The general goal of the program is to train professionals with solid and up-to-date insights into Physics and Mathematics to solve problems in the search for new advances in science and technology, with an investigative, interdisciplinary and entrepreneurial spirit and respect for ethical values and the environment.
Graduates will mostly work with the dissemination of scientific information in different social spheres, whether in formal education or through new forms of scientific education.
The program’s syllabus is comprehensive and flexible, as it seeks to develop skills and knowledge necessary for the current expectations of the job market. The program addresses Classical, Modern and Contemporary Physics, in a theoretical and experimental approach, with a focus on the connection between Physics and Medicine. Additionally, there are courses that prepare students for research in an interdisciplinary way.
The program includes courses on Physics Teaching Methodology, Instrumentation for Teaching Physics, Educational Psychology, General Didactics and Organization and Policies of Basic Education. During the program, students will have a chance to do internships in Elementary, Middle and High schools, museums and science centers.
Graduates from the program will mainly work in basic education, in vocational programs and adult education, in science museums, in publishing houses and private and public bodies that produce and evaluate programs and teaching materials. There are also jobs for Physic professionals in public companies.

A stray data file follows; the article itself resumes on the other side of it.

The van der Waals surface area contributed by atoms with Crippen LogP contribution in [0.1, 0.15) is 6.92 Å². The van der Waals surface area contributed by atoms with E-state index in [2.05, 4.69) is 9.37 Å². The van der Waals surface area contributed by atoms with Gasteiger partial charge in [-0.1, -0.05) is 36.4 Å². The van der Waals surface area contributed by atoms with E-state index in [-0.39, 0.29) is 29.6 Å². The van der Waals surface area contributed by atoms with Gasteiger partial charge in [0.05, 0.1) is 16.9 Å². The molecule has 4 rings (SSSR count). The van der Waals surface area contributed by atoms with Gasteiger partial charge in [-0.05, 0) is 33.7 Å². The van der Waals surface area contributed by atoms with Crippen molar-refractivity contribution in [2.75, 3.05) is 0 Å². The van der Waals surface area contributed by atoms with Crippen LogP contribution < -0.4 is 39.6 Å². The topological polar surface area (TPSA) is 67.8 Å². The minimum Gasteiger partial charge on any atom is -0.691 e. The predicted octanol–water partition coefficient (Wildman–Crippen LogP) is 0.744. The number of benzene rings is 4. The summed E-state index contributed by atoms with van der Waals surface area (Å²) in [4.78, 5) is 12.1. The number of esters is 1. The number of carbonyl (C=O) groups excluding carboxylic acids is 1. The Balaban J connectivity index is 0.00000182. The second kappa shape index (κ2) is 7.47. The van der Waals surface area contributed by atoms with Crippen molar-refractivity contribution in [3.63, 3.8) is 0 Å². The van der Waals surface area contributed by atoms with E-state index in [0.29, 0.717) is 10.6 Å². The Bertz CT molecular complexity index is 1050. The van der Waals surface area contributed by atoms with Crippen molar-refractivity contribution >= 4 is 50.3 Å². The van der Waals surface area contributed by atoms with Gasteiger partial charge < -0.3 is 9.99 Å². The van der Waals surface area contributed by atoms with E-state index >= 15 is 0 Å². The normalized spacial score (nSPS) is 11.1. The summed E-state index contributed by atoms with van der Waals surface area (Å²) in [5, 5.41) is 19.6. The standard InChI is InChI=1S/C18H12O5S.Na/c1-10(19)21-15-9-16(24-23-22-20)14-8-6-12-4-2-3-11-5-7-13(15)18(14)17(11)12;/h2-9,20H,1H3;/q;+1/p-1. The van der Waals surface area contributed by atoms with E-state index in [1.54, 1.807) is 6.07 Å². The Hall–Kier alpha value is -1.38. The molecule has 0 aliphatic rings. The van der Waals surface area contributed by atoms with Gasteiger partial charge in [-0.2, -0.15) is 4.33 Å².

Graduates can also pursue graduate degrees in the areas of Physics, Engineering and Education, among others. There is also a growing demand for physicists in industries, especially in the area of Metrology.
|1||42214-04||Topics in Classical Physics|
|1||42219-04||Topics in Contemporary Physics|
|2||4115P-02||Differential and Integral Calculus III|
|2||42258-04||Fluids and Thermodynamics|
|2||98D05-06||General and Experimental Physics I|
|2||15091-04||Ethics and Philosophy of Science|
|3||4621L-04||Computing and Problem Solving I|
|3||4115R-04||Differential and Integral Calculus IV|
|3||4222R-06||Electricity and Magnetism|
|3||1445D-04||Organization and Policies of Basic Education|
|3||42228-02||Physics Research I|
|3||4222C-04||Optics and Waves|
|4||4222B-04||Classical Mechanics II|
|4||42229-02||Physics Research II|
|4||1432K-02||Educational Psychology: Development|
|5||11521-04||Humanism and Religious Culture|
|5||4222D-04||Instrumentation and Measurements|
|5||4221A-04||Physics Teaching Methodology and Practice (140 hours)|
|5||4222E-02||Physics Research III|
|5||1432L-04||Educational Psychology: Learning|
|6||4222H-04||Nuclear and Particle Physics|
|6||4222F-04||Theoretical and Computational Physics|
|6||4221B-04||Physics Teaching Practice I (180 hours)|
|6||4222A-02||Theory of Relativity|
|7||422XY-00||Complementary Activities (200 hours)|
|7||4221D-04||Physics Teaching Insights|
|7||1216C-04||Brazilian Sign Language|
|7||42243-04||Origins and Development of Physics|
|7||4221C-04||Physics Teaching Practice II (180 hours)|